The opinion of the court was delivered by: Kendall J. Newman United States Magistrate Judge
FINDINGS AND RECOMMENDATIONS
Presently before the court is defendant Dewey Harpainter's motion to dismiss plaintiffs' Third Amended Complaint pursuant to Federal Rules of Civil Procedure 12(b)(1) and 12(b)(6).*fn1 (See Dkt. No. 131.) Because oral argument would not materially aid the resolution of the pending motion, this matter was submitted on the briefs and record without a hearing. See Fed. R. Civ. P. 78(b); E. Dist. Local Rule 230(g). (Dkt. No. 102.) The undersigned has fully considered the parties' briefs and the record in this case and, for the reasons that follow, recommends that all of plaintiffs' claims against Harpainter, except the claim of trespass on land asserted by plaintiffs Cacey and Jennifer Winters, be dismissed with prejudice.
Plaintiffs' Third Amended Complaint*fn2 is a wide-ranging, 25-page complaint that alleges, in eight-point font, over two-dozen claims for relief against over 60 defendants.*fn3 (Dkt. No. 66.) Several of plaintiffs' claims are alleged against "All Defendants," with no differentiation in regards to the alleged conduct of each defendant that supports each such claim. In dismissing plaintiffs' Second Amended Complaint (Dkt. No. 15), which spanned 163 pages and 607 numbered paragraphs, the court ordered that plaintiffs' Third Amended Complaint could not exceed 25 pages and must conform to Federal Rule of Civil Procedure 8(a), including the requirement that the pleading contain a short and plain statement of the claims alleged instead of recounting all of the evidence and arguments in support of those claims.*fn4 (Order and Findings & Recommendations, Aug. 24, 2009, at 3.) The court had stated that "[t]his will be plaintiffs' last chance to comply." (Id.)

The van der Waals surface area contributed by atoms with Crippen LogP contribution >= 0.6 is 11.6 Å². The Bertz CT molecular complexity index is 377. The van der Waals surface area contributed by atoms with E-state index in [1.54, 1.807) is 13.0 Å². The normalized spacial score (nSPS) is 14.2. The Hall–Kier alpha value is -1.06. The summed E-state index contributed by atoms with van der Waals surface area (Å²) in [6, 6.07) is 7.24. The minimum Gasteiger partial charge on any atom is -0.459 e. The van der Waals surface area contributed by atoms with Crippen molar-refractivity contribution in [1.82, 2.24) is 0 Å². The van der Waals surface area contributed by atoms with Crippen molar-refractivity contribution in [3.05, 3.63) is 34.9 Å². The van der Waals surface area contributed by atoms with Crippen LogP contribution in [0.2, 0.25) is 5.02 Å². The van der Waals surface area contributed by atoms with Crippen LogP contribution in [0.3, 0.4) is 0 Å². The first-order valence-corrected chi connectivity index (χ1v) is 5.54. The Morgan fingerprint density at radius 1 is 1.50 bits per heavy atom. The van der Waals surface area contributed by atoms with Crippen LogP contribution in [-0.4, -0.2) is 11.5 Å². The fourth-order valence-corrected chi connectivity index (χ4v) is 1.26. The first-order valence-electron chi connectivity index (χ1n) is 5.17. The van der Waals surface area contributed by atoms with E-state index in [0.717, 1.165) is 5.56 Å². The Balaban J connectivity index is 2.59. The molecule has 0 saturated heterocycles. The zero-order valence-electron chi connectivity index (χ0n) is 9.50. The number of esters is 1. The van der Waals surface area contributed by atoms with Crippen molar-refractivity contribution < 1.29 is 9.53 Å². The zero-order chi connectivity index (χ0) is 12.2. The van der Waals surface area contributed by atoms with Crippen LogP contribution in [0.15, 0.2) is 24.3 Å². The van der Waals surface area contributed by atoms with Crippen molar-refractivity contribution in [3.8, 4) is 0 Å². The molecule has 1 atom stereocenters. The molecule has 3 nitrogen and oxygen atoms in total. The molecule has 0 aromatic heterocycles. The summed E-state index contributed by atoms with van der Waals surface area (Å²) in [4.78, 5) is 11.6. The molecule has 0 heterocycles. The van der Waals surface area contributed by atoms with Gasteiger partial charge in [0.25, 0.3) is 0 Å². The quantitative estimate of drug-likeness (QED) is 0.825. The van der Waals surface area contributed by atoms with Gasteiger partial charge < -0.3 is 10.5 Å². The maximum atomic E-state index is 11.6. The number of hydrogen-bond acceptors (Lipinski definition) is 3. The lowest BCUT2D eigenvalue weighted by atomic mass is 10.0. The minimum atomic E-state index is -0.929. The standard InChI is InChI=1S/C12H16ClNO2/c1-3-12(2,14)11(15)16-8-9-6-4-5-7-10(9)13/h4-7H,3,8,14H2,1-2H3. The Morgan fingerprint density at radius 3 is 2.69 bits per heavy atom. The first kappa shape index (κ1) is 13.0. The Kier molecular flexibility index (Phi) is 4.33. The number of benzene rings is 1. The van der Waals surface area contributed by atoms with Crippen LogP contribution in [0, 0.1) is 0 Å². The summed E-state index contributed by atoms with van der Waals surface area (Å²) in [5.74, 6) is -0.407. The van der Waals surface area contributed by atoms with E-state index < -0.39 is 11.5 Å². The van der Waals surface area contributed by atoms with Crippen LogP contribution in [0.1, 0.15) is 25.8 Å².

Generally, the claims against Harpainter arise out of an underlying family dispute between the Winters family and defendant Virginia Armstrong, who is, among other things, the mother of plaintiff Susan Winters and grandmother to other plaintiffs. The Third Amended Complaint alleges that in or around the year 2002, plaintiff Susan Winters's elderly parents, Joe and Virginia Armstrong, encouraged plaintiffs Susan and Brent Winters to sell their house in Illinois and move to Nevada City, California, to live with the Armstrongs. (Third Am. Compl. at 4.) Plaintiffs allege that before plaintiffs permanently returned to California, Joe Armstrong passed away and that Virginia Armstrong eventually transferred properties, including the residence at 11318 Via Vista in Nevada City, California, from the Armstrong Living Trust dated July 29, 1994, to the Virginia Armstrong Living Trust. (Id.) Plaintiffs allege that Virginia Armstrong took these actions due, in part, to the undue influence of defendants Valerie Logsdon, who was Virginia Armstrong's attorney, and Michael Armstrong, Virginia Armstrong's son. (Id.)